With 2013’s In a World…, the actor Lake Bell added a few hyphens to her job description: -writer, -director, -producer. She also landed the Waldo Salt Screenwriting Award from the Sundance Film Festival, where In a World… premiered, ranking Bell as one of the more promising and exciting young directors to watch. Four years later, she’s delivered her follow-up, I Do … Until I Don’t, doubling down on her use of ellipses and her status as a jack-of-all-trades filmmaker. I Do … Until I Don’t follows a documentary filmmaker (Dolly Wells) who brings her crusade against the institution of marriage to Vero Beach, Florida, where she begins to document three couples in varying connubial states, played by an ensemble that includes Bell, Ed Helms, Paul Reiser, Mary Steenburgen, Wyatt Cenac, and Amber Heard. We caught up with Bell to talk marriage, cynicism, and the importance of directing with a fanny pack.
It’s interesting being a filmmaker who used to primarily be an actor, when you get to the stage of having to talk about your work. It’s such a big difference in the relationship you have to it.
It is, there’s an ease to it. It’s my baby, it’s born from the inside of my thoughts and my therapy and my everything. That’s what makes it so personal. And I guess that also adds to the keenness to share it with people, because at the end of the day it’s like, well, why do you do it? You do it because you have a sentiment that you feel is moving or encouraging or thoughtful that you want to share with people, because that’s like the only thing I can do — especially in this day and age. And with this movie particularly, because I am so clouded and disheartened sometimes about the tension in the country and the darkness and the angst that I feel, just even looking at Twitter, you know what I mean? We all have it, we’re all together in it, no matter what side, too — everybody’s feeling the tension. It’s sort of a privilege, really, to have this movie that is truly a respite to that kind of tension. It’s very hopeful and very kind-spirited, and it was always intended that way, but it’s just resonant in a different way in this time. Because the message is about being kind, and having a respectfulness to an institution and a concept of being loyal to someone, and to being generous with your ability to go through the mud and the shit together and come out the other end. That is kind of provocative in this day and age, or at least it’s not the kind of stuff we’re hearing every day.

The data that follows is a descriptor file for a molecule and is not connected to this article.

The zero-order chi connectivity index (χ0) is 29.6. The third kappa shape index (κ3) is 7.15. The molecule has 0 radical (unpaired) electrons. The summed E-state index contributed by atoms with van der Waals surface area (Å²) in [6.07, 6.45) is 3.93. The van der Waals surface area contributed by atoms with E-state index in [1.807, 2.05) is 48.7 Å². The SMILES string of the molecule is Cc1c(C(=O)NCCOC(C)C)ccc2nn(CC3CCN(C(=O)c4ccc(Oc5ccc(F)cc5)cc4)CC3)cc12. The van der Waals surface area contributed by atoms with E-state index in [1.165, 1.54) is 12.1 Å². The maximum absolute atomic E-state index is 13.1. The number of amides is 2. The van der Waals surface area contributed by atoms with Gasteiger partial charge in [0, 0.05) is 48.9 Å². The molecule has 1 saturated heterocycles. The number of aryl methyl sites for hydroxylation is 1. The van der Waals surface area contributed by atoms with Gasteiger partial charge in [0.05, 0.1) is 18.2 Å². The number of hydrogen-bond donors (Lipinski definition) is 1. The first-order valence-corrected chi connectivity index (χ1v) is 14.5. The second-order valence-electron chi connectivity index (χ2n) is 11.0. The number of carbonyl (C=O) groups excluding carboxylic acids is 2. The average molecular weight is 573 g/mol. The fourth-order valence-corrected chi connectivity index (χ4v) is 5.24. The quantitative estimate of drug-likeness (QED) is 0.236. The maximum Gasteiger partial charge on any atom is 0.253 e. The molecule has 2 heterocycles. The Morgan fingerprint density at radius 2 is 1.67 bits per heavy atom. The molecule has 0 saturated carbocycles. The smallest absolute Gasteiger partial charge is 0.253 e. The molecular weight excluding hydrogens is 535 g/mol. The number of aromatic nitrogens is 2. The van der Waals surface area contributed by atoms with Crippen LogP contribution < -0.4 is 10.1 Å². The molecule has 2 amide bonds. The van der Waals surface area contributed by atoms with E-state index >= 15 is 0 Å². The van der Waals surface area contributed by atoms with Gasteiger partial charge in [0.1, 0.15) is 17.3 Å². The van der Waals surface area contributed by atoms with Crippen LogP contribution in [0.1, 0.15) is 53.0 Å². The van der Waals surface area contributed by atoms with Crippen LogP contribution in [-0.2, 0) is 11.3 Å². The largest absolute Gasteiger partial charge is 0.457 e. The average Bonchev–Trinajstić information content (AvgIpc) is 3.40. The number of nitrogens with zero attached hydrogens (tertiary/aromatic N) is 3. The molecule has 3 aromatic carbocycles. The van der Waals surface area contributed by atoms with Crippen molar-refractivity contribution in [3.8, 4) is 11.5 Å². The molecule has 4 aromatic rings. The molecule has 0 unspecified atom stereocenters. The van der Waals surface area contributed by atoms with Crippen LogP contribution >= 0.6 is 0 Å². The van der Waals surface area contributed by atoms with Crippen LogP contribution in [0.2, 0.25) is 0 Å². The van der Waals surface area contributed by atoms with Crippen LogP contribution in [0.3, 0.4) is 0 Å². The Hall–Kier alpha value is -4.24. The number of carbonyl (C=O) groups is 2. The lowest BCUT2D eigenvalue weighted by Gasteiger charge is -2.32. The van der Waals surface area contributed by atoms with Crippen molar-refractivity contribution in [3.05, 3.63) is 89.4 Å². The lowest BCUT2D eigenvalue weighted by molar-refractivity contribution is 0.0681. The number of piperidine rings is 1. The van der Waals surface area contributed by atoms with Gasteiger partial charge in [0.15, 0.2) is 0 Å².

The movie sets up almost the opposite at the beginning, when it comes in with this documentary and this character who is so intense …
Exactly. Was that always your intention with the film, to come at it from that angle? And what was the genesis of deciding to make a film about marriage?
The inception of the idea really did come from a jaded place. I always set out to end it by finding the hope in it, but I didn’t know what the ending would be, because I hadn’t had the experience of a meaningful, trusting, real relationship, where you’re like, “I’m seeing you, I see you eye to eye, and I will walk with you through the mud and the light.” That hadn’t found me yet. At the time I first started writing the movie, which was nine years ago …
Did this predate In a World…?
I started writing it right after I finished my last draft of In a World… Because it really has been a therapeutic place for me to investigate my thoughts on relationships, this script. Over the years, it’s changed, a lot, and then I met my now-husband while writing it. So finally I had the material and that feeling of what it is to be witnessed by someone through life, to fearlessly not bail, you know? Because it’s very easy to, when the shit gets rough, you bail and you find the next person. Because then you can get away with your shit — but if you have someone who’s going to call you out on your shit, and you’re going to call them out on their shit, that’s where true evolution really starts to develop. That’s growth, and that in itself is what life’s about, in my opinion. It’s a privilege to age — not everybody gets to — and it’s a privilege to evolve.
And cynicism can be a very weirdly comfortable place for an artist to come from.